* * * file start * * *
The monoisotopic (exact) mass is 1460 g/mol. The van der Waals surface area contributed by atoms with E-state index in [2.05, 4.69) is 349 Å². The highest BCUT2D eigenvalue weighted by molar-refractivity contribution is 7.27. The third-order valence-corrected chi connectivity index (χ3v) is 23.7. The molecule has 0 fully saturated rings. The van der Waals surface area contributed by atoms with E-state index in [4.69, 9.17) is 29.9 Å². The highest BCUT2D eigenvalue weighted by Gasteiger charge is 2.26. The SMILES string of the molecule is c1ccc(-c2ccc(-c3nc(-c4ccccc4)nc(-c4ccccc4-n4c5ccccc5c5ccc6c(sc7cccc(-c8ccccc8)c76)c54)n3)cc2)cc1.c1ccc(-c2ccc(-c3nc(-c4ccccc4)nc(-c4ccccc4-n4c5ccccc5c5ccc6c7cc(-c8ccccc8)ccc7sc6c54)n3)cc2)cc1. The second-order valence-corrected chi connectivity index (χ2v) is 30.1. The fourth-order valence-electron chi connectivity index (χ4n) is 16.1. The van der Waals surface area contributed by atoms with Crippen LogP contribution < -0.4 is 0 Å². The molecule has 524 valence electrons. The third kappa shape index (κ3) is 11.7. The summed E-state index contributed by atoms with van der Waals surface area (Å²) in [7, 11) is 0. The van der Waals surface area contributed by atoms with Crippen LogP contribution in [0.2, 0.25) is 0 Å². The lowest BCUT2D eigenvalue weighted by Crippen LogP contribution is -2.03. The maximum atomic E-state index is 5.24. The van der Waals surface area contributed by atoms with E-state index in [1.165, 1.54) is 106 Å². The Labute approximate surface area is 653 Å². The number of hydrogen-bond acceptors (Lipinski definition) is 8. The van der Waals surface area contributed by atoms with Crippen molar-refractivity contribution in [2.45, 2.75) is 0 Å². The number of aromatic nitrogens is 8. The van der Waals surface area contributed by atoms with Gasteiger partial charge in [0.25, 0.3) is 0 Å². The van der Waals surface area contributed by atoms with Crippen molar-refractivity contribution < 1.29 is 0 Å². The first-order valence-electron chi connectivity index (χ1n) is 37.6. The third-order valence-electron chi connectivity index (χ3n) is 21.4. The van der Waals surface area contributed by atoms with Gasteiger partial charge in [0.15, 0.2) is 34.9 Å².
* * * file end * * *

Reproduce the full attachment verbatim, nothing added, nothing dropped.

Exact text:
The monoisotopic (exact) mass is 1460 g/mol. The van der Waals surface area contributed by atoms with E-state index in [2.05, 4.69) is 349 Å². The highest BCUT2D eigenvalue weighted by molar-refractivity contribution is 7.27. The third-order valence-corrected chi connectivity index (χ3v) is 23.7. The molecule has 0 fully saturated rings. The van der Waals surface area contributed by atoms with E-state index in [4.69, 9.17) is 29.9 Å². The highest BCUT2D eigenvalue weighted by Gasteiger charge is 2.26. The SMILES string of the molecule is c1ccc(-c2ccc(-c3nc(-c4ccccc4)nc(-c4ccccc4-n4c5ccccc5c5ccc6c(sc7cccc(-c8ccccc8)c76)c54)n3)cc2)cc1.c1ccc(-c2ccc(-c3nc(-c4ccccc4)nc(-c4ccccc4-n4c5ccccc5c5ccc6c7cc(-c8ccccc8)ccc7sc6c54)n3)cc2)cc1. The second-order valence-corrected chi connectivity index (χ2v) is 30.1. The fourth-order valence-electron chi connectivity index (χ4n) is 16.1. The van der Waals surface area contributed by atoms with Crippen LogP contribution < -0.4 is 0 Å². The molecule has 524 valence electrons. The third kappa shape index (κ3) is 11.7. The summed E-state index contributed by atoms with van der Waals surface area (Å²) in [7, 11) is 0. The van der Waals surface area contributed by atoms with Crippen LogP contribution in [0.2, 0.25) is 0 Å². The lowest BCUT2D eigenvalue weighted by Crippen LogP contribution is -2.03. The maximum atomic E-state index is 5.24. The van der Waals surface area contributed by atoms with E-state index in [1.165, 1.54) is 106 Å². The Labute approximate surface area is 653 Å². The number of hydrogen-bond acceptors (Lipinski definition) is 8. The van der Waals surface area contributed by atoms with Crippen molar-refractivity contribution in [2.45, 2.75) is 0 Å². The number of aromatic nitrogens is 8. The van der Waals surface area contributed by atoms with Gasteiger partial charge in [0.25, 0.3) is 0 Å². The van der Waals surface area contributed by atoms with Crippen molar-refractivity contribution < 1.29 is 0 Å². The first-order valence-electron chi connectivity index (χ1n) is 37.6. The third-order valence-electron chi connectivity index (χ3n) is 21.4. The van der Waals surface area contributed by atoms with Gasteiger partial charge in [0.15, 0.2) is 34.9 Å².